Identification, locationdomination and metric dimension on interval and permutation graphs. II. Algorithms and complexity^{1}^{1}1A short version of this paper, containing only the results about locationdomination and metric dimension, appeared in the proceedings of the WG 2015 conference [28].
Abstract
We consider the problems of finding optimal identifying codes, (open) locatingdominating sets and resolving sets (denoted Identifying Code, (Open) LocatingDominating Set and Metric Dimension) of an interval or a permutation graph. In these problems, one asks to distinguish all vertices of a graph by a subset of the vertices, using either the neighbourhood within the solution set or the distances to the solution vertices. Using a general reduction for this class of problems, we prove that the decision problems associated to these four notions are NPcomplete, even for interval graphs of diameter and permutation graphs of diameter . While Identifying Code and (Open) LocatingDominating Set are trivially fixedparametertractable when parameterized by solution size, it is known that in the same setting Metric Dimension is hard. We show that for interval graphs, this parameterization of Metric Dimension is fixedparametertractable.
1 Introduction
Combinatorial identification problems have been widely studied in various contexts. The common characteristic of these problems is that we are given a combinatorial structure (graph or hypergraph), and we wish to distinguish (i.e. uniquely identify) its vertices by the means of a small set of selected elements. In this paper, we study several such related identification problems where the instances are graphs. In the problem metric dimension, we wish to select a set of vertices of a graph such that every vertex of is uniquely identified by its distances to the vertices of . The notions of identifying codes and (open) locatingdominating sets are similar. Roughly speaking, instead of the distances to , we ask for the vertices to be distinguished by their neighbourhood within . These problems have been widely studied since their introduction in the 1970s and 1980s. They have been applied in various areas such as network verification [4, 5], faultdetection in networks [41, 56], graph isomorphism testing [3] or the logical definability of graphs [43]. We note that the similar problem of finding a test cover of a hypergraph (where hyperedges distinguish the vertices) has been studied under several names by various authors, see e.g. [9, 10, 15, 30, 46, 49].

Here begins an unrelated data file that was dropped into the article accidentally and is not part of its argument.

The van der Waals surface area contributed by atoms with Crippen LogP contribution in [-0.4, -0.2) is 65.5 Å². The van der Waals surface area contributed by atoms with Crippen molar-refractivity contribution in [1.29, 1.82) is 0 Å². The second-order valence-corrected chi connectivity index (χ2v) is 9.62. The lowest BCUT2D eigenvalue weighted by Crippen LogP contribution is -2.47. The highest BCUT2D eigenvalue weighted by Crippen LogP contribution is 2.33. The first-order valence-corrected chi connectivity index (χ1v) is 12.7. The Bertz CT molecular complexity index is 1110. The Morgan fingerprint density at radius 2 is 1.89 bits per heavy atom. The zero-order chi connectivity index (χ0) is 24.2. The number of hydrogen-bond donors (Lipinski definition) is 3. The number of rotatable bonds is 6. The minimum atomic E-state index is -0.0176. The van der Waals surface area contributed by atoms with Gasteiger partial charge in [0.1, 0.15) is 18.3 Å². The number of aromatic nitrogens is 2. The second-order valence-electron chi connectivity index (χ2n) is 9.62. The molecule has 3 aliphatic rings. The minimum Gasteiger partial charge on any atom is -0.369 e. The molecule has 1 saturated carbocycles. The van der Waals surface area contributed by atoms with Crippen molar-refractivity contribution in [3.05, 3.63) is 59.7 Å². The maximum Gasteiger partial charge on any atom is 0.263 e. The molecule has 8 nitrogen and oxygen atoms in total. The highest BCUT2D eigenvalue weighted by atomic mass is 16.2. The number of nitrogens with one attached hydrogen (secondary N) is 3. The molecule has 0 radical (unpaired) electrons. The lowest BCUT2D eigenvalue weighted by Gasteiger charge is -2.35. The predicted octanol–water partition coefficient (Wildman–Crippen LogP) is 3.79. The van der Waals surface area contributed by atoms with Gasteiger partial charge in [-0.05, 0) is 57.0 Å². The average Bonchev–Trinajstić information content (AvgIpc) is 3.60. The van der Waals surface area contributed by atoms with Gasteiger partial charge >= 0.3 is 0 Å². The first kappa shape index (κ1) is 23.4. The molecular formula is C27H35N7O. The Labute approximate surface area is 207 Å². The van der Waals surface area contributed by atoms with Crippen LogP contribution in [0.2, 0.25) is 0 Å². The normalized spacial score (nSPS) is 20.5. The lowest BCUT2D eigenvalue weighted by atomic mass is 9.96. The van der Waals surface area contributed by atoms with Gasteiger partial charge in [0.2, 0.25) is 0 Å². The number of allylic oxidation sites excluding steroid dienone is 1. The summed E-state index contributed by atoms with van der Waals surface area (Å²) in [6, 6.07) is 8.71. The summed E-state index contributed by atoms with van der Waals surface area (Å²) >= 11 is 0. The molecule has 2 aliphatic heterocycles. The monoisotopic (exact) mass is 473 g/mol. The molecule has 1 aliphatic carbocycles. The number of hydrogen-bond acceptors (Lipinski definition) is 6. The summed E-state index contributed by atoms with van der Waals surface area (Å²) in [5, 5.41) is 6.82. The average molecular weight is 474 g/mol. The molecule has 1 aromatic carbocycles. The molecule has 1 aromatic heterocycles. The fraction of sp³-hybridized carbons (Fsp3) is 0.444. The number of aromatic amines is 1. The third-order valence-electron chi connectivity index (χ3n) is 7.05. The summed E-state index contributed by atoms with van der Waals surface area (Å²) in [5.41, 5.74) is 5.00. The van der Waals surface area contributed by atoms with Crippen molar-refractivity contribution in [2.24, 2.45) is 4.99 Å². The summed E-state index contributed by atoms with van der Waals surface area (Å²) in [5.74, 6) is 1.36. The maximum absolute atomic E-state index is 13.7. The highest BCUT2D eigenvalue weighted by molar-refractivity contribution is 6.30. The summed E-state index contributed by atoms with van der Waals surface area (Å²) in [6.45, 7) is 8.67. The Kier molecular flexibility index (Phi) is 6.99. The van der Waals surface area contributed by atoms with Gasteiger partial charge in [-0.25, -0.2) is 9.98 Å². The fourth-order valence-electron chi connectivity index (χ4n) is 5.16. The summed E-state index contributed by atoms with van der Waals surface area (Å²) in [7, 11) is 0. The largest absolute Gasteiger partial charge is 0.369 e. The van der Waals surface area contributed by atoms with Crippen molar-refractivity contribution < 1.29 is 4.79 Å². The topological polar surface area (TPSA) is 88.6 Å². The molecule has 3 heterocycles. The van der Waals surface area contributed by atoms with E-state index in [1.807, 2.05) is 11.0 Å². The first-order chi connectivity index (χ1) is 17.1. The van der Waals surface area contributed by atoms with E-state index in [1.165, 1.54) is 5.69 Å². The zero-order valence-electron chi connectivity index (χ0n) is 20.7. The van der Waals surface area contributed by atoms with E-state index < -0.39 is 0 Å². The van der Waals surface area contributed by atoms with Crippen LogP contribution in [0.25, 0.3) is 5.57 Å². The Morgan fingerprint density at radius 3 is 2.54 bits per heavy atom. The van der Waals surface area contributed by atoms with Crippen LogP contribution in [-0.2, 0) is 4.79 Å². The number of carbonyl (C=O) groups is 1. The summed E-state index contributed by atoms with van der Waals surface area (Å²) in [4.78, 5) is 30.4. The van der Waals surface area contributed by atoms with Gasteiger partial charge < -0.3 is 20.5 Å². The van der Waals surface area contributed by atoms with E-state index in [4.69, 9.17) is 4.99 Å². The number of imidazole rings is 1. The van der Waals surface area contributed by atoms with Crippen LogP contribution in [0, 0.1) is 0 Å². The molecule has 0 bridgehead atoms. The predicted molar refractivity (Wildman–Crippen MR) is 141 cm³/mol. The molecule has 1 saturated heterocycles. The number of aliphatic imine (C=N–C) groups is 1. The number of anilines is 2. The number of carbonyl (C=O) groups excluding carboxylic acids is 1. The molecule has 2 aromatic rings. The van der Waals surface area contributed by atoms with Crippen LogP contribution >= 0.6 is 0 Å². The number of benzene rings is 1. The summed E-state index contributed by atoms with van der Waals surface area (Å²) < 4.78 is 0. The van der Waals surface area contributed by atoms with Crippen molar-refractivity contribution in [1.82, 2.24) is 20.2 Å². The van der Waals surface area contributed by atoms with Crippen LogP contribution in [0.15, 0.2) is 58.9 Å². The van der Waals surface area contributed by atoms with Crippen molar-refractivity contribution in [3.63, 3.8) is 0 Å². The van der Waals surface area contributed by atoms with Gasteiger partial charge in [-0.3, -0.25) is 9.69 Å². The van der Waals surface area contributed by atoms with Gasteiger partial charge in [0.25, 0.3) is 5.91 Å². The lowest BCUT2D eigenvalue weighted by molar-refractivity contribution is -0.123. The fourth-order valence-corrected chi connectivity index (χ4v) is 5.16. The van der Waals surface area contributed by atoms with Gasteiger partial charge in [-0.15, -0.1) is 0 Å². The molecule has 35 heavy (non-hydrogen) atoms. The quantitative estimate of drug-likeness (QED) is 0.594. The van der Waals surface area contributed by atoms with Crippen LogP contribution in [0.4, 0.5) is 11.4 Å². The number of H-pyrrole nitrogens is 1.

Important concepts and definitions. All considered graphs are finite and simple. We will denote by , the closed neighbourhood of vertex , and by its open neighbourhood, i.e. . A vertex is universal if it is adjacent to all the vertices of the graph. A set of vertices of is a dominating set if for every vertex , there is a vertex in . It is a total dominating set if instead, . In the context of (total) dominating sets we say that a vertex (totally) separates two distinct vertices if it (totally) dominates exactly one of them. Set (totally) separates the vertices of a set if every pair in has a vertex in (totally) separating it. We have the three key definitions, that merge the concepts of (total) domination and (total) separation:
Definition 1 (Slater [52, 53], Babai [3]).
A set of vertices of a graph is a locatingdominating set if it is a dominating set and it separates the vertices of .
The smallest size of a locatingdominating set of is the locationdomination number of , denoted . This concept has also been used under the name distinguishing set in [3] and sieve in [43].
Definition 2 (Karpovsky, Chakrabarty and Levitin [41]).
A set of vertices of a graph is an identifying code if it is a dominating set and it separates all vertices of .
The smallest size of an identifying code of is the identifying code number of , denoted .
Definition 3 (Seo and Slater [50]).
A set of vertices of a graph is an open locatingdominating set if it is a total dominating set and it totally separates all vertices of .
The smallest size of an open locatingdominating set of is the open locationdomination number of , denoted . This concept has also been called identifying open code in [38].
Another kind of separation based on distances is used in the following concept:
Definition 4 (Harary and Melter [34], Slater [51]).
A set of vertices of a graph is a resolving set if for each pair of distinct vertices, there is a vertex of with .^{8}^{8}8Resolving sets are also known under the name of locating sets [51]. Optimal resolving sets have sometimes been called metric bases in the literature; to avoid an inflation in the terminology we will only use the term resolving set.
The smallest size of a resolving set of is the metric dimension of , denoted .
It is easy to check that the inequalities and hold, indeed every locatingdominating set of is a resolving set, and every identifying code (or open locatingdominating set) is a locatingdominating set. Moreover it is proved that [32] (using the same proof idea one would get a similar relation between and and between and , perhaps with a different constant). There is no strict relation between and .
In a graph of diameter , one can easily see that the concepts of resolving set and locatingdominating set are almost the same, as . Indeed, let be a resolving set of . Then all vertices in have a distinct neighbourhood within . There might be (at most) one vertex that is not dominated by , in which case adding it to yields a locatingdominating set.